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Yet, in my dreams, a form I view
That thinks on me, and loves me too:
I start, and when the vision's flown,
I weep that I am all alone.


Come, Disappointment, come!
Not in thy terrors clad;
Come in thy meekest, saddest guise;
Thy chastening rod but terrifies
The restless and the bad.

But I recline

Beneath thy shrine,

And, round my brow resign'd, thy peaceless cypress twine.

Though Fancy flies away

Before thy hollow tread,
Yet Meditation, in her cell,

Ilears, with faint ear, the lingering knell

That tells her hopes are dead;

And though the tear

By chance appear,

Yet can she smile, and say, "My all was not laid here."

Come, Disappointment, come!

Though from Hope's summit hurl'd,
Still, rigid Nurse, thou art forgiven,
For thou severe wert sent from heaven
To wean me from the world:

To turn my eye
From vanity,

And point to scenes of bliss that never, never die.

What is this passing scene?
A peevish April day!

A little sun-a little rain,

And then night sweeps along the plain,

And all things fade away.

Man (soon discuss'd)
Yields up his trust,

And all his hopes and fears lie with him in the dust.

Oh, what is beauty's power?

It flourishes and dies;

Will the cold earth its silence break,

To tell how soft, how smooth a cheek
Beneath its surface lies?

Mute, mute is all

O'er Beauty's fall;

Her praise resounds no more when mantled in her pall.

The most beloved on earth

Not long survives to-day;
So music past is obsolete-

And yet 'twas sweet, 'twas passing sweet,

But now 'tis gone away.

Thus does the shade
In memory fade,

When in forsaken tomb the form belov'd is laid.

Then, since this world is vain,
And volatile, and fleet,

Why should I lay up earthly joys,

Where rust corrupts, and moth destroys,
And cares and sorrows eat?

Why fly from ill

With anxious skill,

When soon this hand will freeze, this throbbing heart be still?

Come, Disappointment, come!
Thou art not stern to me;
Sad monitress! I own thy sway;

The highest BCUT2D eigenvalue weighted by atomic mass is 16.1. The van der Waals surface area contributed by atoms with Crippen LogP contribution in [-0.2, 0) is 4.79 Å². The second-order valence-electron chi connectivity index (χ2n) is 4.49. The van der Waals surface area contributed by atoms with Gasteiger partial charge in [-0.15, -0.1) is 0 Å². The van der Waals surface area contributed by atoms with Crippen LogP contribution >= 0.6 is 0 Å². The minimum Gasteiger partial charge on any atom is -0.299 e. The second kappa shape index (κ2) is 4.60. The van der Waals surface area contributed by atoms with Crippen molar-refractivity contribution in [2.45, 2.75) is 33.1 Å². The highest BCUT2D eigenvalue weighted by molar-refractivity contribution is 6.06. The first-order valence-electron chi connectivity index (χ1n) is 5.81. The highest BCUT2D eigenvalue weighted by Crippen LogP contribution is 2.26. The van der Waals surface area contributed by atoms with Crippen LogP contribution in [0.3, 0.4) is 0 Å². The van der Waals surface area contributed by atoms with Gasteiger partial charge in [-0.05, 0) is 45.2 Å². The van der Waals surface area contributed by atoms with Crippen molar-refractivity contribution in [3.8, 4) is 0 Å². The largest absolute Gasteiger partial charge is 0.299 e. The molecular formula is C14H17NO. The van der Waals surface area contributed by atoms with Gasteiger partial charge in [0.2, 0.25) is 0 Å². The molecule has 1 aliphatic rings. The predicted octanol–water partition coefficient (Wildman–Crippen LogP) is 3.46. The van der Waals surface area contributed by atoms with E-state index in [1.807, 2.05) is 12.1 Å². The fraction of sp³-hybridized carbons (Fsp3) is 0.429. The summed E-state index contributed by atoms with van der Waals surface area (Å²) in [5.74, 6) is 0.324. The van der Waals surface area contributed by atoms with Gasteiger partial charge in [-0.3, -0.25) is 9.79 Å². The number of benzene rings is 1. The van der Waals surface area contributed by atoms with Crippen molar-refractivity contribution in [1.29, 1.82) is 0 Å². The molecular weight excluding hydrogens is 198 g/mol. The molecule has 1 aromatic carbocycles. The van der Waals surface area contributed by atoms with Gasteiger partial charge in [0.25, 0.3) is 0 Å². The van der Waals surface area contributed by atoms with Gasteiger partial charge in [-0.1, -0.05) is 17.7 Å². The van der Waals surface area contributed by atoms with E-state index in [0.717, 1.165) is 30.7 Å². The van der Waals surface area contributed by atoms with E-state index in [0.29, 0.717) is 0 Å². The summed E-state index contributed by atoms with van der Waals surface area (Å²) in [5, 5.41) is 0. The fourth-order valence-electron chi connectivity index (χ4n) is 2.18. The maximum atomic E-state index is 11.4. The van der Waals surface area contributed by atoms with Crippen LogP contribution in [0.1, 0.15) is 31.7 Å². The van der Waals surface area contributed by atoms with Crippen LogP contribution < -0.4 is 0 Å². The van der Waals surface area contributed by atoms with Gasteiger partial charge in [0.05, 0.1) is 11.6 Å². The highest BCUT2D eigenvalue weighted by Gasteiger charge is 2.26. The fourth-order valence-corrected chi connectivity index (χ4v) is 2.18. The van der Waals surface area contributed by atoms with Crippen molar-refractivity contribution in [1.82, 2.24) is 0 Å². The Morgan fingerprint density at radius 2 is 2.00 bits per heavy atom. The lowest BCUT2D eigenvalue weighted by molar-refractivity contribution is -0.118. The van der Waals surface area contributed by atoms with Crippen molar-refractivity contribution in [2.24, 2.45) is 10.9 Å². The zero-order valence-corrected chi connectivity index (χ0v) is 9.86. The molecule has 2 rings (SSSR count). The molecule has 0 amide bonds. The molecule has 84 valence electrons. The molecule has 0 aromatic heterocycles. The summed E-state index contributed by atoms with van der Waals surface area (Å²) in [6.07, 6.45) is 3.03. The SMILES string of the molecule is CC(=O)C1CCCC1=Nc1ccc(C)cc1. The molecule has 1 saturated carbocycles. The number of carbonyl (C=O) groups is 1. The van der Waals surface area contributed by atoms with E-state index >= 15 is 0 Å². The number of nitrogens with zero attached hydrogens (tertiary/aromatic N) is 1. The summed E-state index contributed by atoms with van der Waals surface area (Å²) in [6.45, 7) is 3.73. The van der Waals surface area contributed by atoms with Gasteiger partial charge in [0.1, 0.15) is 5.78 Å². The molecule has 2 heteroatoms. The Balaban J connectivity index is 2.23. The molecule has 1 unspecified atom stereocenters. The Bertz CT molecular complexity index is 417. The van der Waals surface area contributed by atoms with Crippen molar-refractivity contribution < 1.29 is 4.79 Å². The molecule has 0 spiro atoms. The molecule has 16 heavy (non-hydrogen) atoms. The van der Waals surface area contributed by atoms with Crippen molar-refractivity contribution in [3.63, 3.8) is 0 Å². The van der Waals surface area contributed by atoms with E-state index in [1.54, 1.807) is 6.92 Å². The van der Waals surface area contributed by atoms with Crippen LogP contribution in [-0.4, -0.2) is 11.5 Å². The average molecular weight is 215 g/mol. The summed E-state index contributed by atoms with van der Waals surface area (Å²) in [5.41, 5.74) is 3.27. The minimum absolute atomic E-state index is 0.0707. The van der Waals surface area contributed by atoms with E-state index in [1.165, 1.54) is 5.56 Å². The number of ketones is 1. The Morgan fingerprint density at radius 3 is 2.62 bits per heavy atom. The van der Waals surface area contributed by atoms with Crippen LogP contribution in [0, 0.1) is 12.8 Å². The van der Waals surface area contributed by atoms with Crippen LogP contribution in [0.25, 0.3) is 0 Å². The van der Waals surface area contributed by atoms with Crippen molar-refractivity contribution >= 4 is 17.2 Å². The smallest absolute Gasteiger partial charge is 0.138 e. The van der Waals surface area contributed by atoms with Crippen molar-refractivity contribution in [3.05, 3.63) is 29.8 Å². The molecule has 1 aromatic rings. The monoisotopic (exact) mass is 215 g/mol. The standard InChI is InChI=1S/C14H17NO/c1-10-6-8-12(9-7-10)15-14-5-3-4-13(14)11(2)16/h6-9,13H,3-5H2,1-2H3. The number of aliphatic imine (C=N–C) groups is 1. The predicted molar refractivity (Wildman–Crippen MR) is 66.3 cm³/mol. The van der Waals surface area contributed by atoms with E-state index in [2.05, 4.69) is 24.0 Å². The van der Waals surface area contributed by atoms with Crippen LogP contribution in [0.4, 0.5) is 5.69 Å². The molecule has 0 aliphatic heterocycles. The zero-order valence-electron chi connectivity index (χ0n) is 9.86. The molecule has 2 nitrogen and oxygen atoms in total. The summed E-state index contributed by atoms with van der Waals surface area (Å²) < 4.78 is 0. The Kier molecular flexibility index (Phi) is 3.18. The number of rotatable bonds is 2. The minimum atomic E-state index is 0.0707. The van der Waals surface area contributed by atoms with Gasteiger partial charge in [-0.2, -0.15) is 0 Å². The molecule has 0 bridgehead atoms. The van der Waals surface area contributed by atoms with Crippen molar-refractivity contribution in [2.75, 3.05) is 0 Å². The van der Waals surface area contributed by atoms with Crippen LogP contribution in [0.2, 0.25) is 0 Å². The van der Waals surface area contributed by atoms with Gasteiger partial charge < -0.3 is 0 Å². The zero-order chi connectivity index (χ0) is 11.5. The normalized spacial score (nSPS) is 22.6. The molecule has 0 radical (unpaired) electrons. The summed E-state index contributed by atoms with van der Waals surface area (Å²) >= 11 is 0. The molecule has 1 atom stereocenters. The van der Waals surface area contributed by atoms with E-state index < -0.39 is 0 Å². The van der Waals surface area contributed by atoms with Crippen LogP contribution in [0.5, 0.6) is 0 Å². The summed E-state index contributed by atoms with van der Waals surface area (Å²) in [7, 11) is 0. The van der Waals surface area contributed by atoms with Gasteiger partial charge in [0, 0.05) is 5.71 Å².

A votary sad in early day,
I bend my knee to thee:

From sun to sun

My race will run;

I only bow, and say, "My God, thy will be done!"


Mild offspring of a dark and sullen sire!

Whose modest form, so delicately fine,

Was nursed in whirling storms,
And cradled in the winds;

Thee, when young Spring first question'd Winter's sway,
And dared the sturdy blusterer to the fight,

Thee on this bank he threw,
To mark his victory.

In this low vale, the promise of the year,
Serene, thou openest to the nipping gale,
Unnoticed and alone,
Thy tender elegance.

So virtue blooms, brought forth amid the storms
Of chill adversity; in some lone walk

Of life she rears her head,
Obscure and unobserved;

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Hark! hark! to God the chorus breaks
From every host, from every gem;
But one alone the Saviour speaks-
It is the Star of Bethlehem.

Once on the raging seas I rode ;

The storm was loud-the night was dark;
The ocean yawn'd-and rudely blow'd

The wind that toss'd my foundering bark.

Deep horror then my vitals froze-
Death-struck, I ceased the tide to stem-
When suddenly a star arose:

It was the Star of Bethlehem.

It was my guide, my light, my all,

It bade my dark forebodings cease;
And through the storm and dangers' thrall,
It led me to the port of peace.

Now safely moor'd-my perils o'er-
I'll sing, first in night's diadem,
For ever and forevermore,

The Star-the Star of Bethlehem!


[Concluding stanzas, written shortly before his death.]
Thus far have I pursued my solemn theme,

With self-rewarding toil; thus far have sung
Of godlike deeds, far loftier than beseem

The lyre which I in early days have strung;
And now my spirits faint, and I have hung
The shell, that solaced me in saddest hour,

On the dark cypress; and the strings which rung
With Jesus' praise, their harpings now are o'er,

Or, when the breeze comes by, moan, and are heard no more.

And must the harp of Judah sleep again?
Shall I no more reanimate the lay?
Oh! Thou who visitest the sons of men,

Thou who dost listen when the humble pray,
One little space prolong my mournful day;
One little lapse suspend thy last decree!

I am a youthful traveller in the way,
And this slight boon would consecrate to thee,
Ere I with Death shake hands, and smile that I am free.'

"The torch of his inspiration was certainly kindled at the inner shrine; but it was darkly destined that his fair dawn was to have no meridian, and with a heart full of youthful promise and of lofty aspirations-devoted to the noblest and purest objects of humanity-he died while his feet were yet on the threshold of manhood. Three, at least, of the great magnates of literature lamented his fate, and were loud in his praises. On examining his post